WASHINGTON (AP) — A surprising new study finds that tropical cyclones worldwide are moving out of the tropics toward the poles and generally larger populations, likely because of global warming.
Atlantic hurricanes, however, don't follow this trend.
While other studies have looked at the strength and frequency of the storms, which are called hurricanes in North America, this is the first study that looks at where they are geographically when they peak. It found in the last 30 years, tropical cyclones, regardless of their size, are peaking 33 miles farther north each decade in the Northern Hemisphere and 38 miles farther south each decade in the Southern Hemisphere.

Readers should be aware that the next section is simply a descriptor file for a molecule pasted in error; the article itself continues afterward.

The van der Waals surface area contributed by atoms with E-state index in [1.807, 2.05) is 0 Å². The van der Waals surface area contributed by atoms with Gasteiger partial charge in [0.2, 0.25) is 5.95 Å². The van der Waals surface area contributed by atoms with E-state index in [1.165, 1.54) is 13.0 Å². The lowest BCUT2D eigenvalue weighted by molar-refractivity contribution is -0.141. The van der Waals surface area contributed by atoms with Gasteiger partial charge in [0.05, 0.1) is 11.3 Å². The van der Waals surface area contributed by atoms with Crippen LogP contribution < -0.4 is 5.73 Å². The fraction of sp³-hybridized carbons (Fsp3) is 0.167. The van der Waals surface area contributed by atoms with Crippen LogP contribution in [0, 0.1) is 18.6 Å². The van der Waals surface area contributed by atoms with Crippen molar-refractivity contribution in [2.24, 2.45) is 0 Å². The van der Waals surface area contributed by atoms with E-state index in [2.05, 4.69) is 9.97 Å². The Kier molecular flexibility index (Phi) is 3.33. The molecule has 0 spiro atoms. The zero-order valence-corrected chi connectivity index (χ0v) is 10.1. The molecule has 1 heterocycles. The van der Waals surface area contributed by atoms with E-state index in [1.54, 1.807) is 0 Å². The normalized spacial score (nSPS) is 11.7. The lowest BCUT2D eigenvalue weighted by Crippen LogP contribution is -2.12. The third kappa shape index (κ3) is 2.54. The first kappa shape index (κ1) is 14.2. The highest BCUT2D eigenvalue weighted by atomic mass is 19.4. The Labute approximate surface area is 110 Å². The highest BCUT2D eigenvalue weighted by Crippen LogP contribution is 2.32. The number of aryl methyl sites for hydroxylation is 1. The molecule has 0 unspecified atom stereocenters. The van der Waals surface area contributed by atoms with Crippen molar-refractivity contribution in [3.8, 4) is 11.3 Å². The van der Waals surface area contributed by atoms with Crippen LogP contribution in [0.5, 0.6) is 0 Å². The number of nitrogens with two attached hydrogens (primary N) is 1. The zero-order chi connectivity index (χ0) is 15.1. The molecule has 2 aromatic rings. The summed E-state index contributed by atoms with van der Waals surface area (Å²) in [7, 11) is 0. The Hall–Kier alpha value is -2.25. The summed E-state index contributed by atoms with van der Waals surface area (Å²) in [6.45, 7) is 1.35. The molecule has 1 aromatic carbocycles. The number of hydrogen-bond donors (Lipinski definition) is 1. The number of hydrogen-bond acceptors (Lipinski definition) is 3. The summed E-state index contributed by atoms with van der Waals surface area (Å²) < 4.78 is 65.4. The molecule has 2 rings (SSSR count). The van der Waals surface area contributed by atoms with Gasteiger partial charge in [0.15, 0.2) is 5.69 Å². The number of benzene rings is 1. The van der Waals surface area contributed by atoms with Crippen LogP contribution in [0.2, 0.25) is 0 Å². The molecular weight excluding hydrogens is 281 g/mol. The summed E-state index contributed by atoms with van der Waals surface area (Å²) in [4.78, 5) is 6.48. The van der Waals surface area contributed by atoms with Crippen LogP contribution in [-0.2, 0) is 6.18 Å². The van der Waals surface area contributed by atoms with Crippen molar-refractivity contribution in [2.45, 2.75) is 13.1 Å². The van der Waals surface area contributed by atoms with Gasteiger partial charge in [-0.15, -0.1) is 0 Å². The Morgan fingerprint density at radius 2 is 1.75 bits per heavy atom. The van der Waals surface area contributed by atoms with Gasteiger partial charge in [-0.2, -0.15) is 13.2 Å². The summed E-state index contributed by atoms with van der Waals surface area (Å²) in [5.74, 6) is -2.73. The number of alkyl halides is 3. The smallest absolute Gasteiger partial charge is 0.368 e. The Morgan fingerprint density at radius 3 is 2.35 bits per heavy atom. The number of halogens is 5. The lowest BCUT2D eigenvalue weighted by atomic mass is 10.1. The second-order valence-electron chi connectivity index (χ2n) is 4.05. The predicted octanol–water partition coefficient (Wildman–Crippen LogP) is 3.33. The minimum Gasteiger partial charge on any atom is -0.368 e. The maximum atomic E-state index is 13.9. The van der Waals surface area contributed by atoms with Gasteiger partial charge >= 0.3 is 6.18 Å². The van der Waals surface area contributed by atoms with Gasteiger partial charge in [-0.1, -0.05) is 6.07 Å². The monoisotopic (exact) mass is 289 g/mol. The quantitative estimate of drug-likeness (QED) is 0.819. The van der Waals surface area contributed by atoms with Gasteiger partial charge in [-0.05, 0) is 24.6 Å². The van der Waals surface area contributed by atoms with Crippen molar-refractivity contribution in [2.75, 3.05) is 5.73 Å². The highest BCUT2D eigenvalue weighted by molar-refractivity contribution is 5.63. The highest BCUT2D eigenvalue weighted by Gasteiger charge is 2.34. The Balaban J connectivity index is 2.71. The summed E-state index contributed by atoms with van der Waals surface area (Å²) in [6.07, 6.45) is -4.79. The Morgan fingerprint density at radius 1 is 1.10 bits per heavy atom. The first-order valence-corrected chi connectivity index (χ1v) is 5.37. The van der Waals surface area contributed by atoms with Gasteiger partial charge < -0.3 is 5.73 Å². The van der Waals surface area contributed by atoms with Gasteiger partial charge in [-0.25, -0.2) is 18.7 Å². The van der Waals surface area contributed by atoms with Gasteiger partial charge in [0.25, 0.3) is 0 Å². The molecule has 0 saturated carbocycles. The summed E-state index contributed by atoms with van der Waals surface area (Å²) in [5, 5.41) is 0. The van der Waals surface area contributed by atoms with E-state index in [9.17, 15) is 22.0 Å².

That means about 100 miles toward the more populous mid-latitudes since 1982, the starting date for the study released Wednesday by the journal Nature.